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Labor Board General Counsel Provides Employer-Friendly Advice During COVID-19 Pandemic

  • July 21, 2020

The National Labor Relations Board (NLRB) General Counsel (GC) has weighed in on several COVID-19-related issues under the National Labor Relations Act (NLRA).

The GC’s opinions are contained in Advice Memoranda that reflect an understanding that unionized employers must have flexibility to deal with pandemic-related issues quickly.

Advice Memoranda

Advice Memoranda are issued by the GC when NLRB regional offices, where unfair labor practice charges are filed and investigated, request advice about whether a particular charge has merit and should be pursued.

The Advice Memoranda do not have the force of law — only NLRB decisions and rules do. However, an Advice Memorandum instructing an NLRB Regional Office to dismiss an unfair labor practice charge effectively constitutes a victory for the charged party because it generally spells the end of the charge.

Most Advice Memoranda are multi-page documents that detail the facts relevant to the issue, followed by a detailed discussion of applicable NLRB decisions and how those decisions apply to the facts. However, perhaps because they had to be issued quickly, for the most part, these Advice Memoranda are one-page emails containing very little factual or case law discussion or analysis.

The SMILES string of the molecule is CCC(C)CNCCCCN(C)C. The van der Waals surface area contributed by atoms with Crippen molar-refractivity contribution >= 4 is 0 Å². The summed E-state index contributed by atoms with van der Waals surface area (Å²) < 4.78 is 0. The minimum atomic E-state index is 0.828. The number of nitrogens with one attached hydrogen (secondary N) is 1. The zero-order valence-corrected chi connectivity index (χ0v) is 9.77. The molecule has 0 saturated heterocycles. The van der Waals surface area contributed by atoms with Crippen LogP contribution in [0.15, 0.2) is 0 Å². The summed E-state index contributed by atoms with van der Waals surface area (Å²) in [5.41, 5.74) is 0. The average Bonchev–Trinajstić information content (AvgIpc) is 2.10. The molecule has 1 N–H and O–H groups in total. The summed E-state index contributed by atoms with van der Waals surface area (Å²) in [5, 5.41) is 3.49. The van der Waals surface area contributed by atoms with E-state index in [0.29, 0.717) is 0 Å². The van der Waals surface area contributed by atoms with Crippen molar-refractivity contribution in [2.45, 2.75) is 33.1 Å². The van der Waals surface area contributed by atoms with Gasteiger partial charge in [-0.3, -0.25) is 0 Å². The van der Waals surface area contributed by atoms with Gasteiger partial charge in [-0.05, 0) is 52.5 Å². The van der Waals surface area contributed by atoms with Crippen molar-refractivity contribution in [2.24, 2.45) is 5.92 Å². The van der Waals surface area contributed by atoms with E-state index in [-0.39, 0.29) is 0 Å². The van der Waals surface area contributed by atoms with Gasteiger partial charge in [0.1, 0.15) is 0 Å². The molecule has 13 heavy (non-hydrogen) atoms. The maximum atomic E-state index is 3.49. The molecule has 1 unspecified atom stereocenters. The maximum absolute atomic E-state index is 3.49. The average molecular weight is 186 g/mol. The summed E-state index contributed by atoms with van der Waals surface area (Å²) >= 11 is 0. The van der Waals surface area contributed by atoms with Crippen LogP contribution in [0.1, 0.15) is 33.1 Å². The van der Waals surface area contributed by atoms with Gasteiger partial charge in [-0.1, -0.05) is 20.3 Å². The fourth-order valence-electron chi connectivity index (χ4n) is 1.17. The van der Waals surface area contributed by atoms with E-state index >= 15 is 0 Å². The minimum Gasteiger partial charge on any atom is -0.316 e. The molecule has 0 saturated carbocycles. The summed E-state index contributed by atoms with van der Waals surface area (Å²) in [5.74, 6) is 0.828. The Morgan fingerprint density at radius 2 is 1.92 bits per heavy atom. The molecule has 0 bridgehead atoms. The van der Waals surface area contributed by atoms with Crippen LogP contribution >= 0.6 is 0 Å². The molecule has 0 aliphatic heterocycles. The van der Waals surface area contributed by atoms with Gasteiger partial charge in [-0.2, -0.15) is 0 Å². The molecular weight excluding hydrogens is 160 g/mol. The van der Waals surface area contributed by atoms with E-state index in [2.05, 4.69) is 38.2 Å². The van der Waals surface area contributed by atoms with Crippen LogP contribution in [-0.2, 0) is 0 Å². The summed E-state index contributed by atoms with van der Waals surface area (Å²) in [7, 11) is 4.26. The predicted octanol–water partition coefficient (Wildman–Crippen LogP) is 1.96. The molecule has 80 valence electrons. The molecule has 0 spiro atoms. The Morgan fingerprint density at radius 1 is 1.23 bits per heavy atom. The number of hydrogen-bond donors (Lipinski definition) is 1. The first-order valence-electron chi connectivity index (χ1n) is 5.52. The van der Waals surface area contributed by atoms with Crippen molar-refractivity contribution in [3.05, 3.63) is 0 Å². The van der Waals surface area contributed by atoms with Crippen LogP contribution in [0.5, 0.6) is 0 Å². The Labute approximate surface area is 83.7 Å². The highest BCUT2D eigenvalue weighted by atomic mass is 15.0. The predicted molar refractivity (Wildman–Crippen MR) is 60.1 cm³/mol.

Mercy Health General Campus, 07-CA-258425 (decided June 10, 2020, issued July 15, 2020)

The employer unilaterally changed its work-from-home and attendance policies. The union alleged the employer violated the NLRA because it had an obligation to bargain before implementing the changes.

The GC found the work-from-home policy did not apply to the employer’s unionized employees, and thus, there was no change to the unionized employees’ working conditions. Regarding the attendance policy, at the beginning of the COVID-19 pandemic, the employer issued a modified attendance policy consistent with a proposal that had been made by the union. (The union proposed to “pause all attendance and tardy-related penalties….”) The employer did so without telling the union it agreed to the proposal. The GC said, “[T]he Employer’s actions are understandable in the circumstances where, as an acute-care hospital, time was of the essence in dealing with the emergency pandemic situation.”

Most important, the GC stated that even if the unilateral implementation of the two policies had violated the NLRA, “an employer should be permitted to, at least initially, act unilaterally during emergencies such as COVID-19 so long as its actions are reasonably related to the emergency situation.” The GC added that, to the extent the employer has an obligation to bargain over the decision — for example, the parties’ collective-bargaining agreement (CBA) may give the employer the unilateral right to implement or change policies — the employer must negotiate over the decision and its effects within a reasonable time after implementation

Larry Peel Co., 16-CA-259403 (decided June 15, 2020, issued July 15, 2020)